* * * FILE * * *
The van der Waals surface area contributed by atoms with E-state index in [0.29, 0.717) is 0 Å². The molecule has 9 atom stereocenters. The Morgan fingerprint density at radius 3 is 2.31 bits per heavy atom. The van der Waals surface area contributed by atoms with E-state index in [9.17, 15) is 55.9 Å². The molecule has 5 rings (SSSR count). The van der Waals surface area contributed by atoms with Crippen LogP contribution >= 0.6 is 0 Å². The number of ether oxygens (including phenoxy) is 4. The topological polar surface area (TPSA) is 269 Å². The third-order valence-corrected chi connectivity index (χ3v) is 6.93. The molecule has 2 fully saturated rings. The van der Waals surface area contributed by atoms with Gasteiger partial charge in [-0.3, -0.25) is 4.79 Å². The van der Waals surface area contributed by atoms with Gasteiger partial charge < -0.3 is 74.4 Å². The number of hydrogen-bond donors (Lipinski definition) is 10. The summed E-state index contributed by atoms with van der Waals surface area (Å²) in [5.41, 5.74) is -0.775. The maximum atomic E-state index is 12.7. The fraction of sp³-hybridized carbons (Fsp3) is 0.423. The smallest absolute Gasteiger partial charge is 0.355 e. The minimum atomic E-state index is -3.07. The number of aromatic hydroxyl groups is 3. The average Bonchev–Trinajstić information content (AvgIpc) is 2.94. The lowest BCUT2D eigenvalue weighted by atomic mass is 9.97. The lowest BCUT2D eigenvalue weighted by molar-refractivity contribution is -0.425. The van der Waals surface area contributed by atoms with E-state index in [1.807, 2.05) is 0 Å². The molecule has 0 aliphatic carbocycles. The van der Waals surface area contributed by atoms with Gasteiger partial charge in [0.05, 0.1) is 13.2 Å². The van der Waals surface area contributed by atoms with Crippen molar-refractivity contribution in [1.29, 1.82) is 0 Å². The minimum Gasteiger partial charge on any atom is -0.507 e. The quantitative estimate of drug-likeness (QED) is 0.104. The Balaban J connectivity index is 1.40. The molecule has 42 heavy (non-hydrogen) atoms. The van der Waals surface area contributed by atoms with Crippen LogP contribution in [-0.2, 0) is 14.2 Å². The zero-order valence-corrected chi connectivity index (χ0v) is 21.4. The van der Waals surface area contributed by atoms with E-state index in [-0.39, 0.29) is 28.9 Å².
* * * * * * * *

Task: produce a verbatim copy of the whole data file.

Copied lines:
The van der Waals surface area contributed by atoms with E-state index in [0.29, 0.717) is 0 Å². The molecule has 9 atom stereocenters. The Morgan fingerprint density at radius 3 is 2.31 bits per heavy atom. The van der Waals surface area contributed by atoms with E-state index in [9.17, 15) is 55.9 Å². The molecule has 5 rings (SSSR count). The van der Waals surface area contributed by atoms with Crippen LogP contribution >= 0.6 is 0 Å². The number of ether oxygens (including phenoxy) is 4. The topological polar surface area (TPSA) is 269 Å². The third-order valence-corrected chi connectivity index (χ3v) is 6.93. The molecule has 2 fully saturated rings. The van der Waals surface area contributed by atoms with Gasteiger partial charge in [-0.3, -0.25) is 4.79 Å². The van der Waals surface area contributed by atoms with Gasteiger partial charge < -0.3 is 74.4 Å². The number of hydrogen-bond donors (Lipinski definition) is 10. The summed E-state index contributed by atoms with van der Waals surface area (Å²) in [5.41, 5.74) is -0.775. The maximum atomic E-state index is 12.7. The fraction of sp³-hybridized carbons (Fsp3) is 0.423. The smallest absolute Gasteiger partial charge is 0.355 e. The minimum atomic E-state index is -3.07. The number of aromatic hydroxyl groups is 3. The average Bonchev–Trinajstić information content (AvgIpc) is 2.94. The lowest BCUT2D eigenvalue weighted by atomic mass is 9.97. The lowest BCUT2D eigenvalue weighted by molar-refractivity contribution is -0.425. The van der Waals surface area contributed by atoms with E-state index in [1.807, 2.05) is 0 Å². The molecule has 0 aliphatic carbocycles. The van der Waals surface area contributed by atoms with Gasteiger partial charge in [0.05, 0.1) is 13.2 Å². The van der Waals surface area contributed by atoms with Crippen molar-refractivity contribution in [1.29, 1.82) is 0 Å². The minimum Gasteiger partial charge on any atom is -0.507 e. The quantitative estimate of drug-likeness (QED) is 0.104. The Balaban J connectivity index is 1.40. The molecule has 42 heavy (non-hydrogen) atoms. The van der Waals surface area contributed by atoms with Crippen LogP contribution in [-0.2, 0) is 14.2 Å². The zero-order valence-corrected chi connectivity index (χ0v) is 21.4. The van der Waals surface area contributed by atoms with E-state index in [-0.39, 0.29) is 28.9 Å².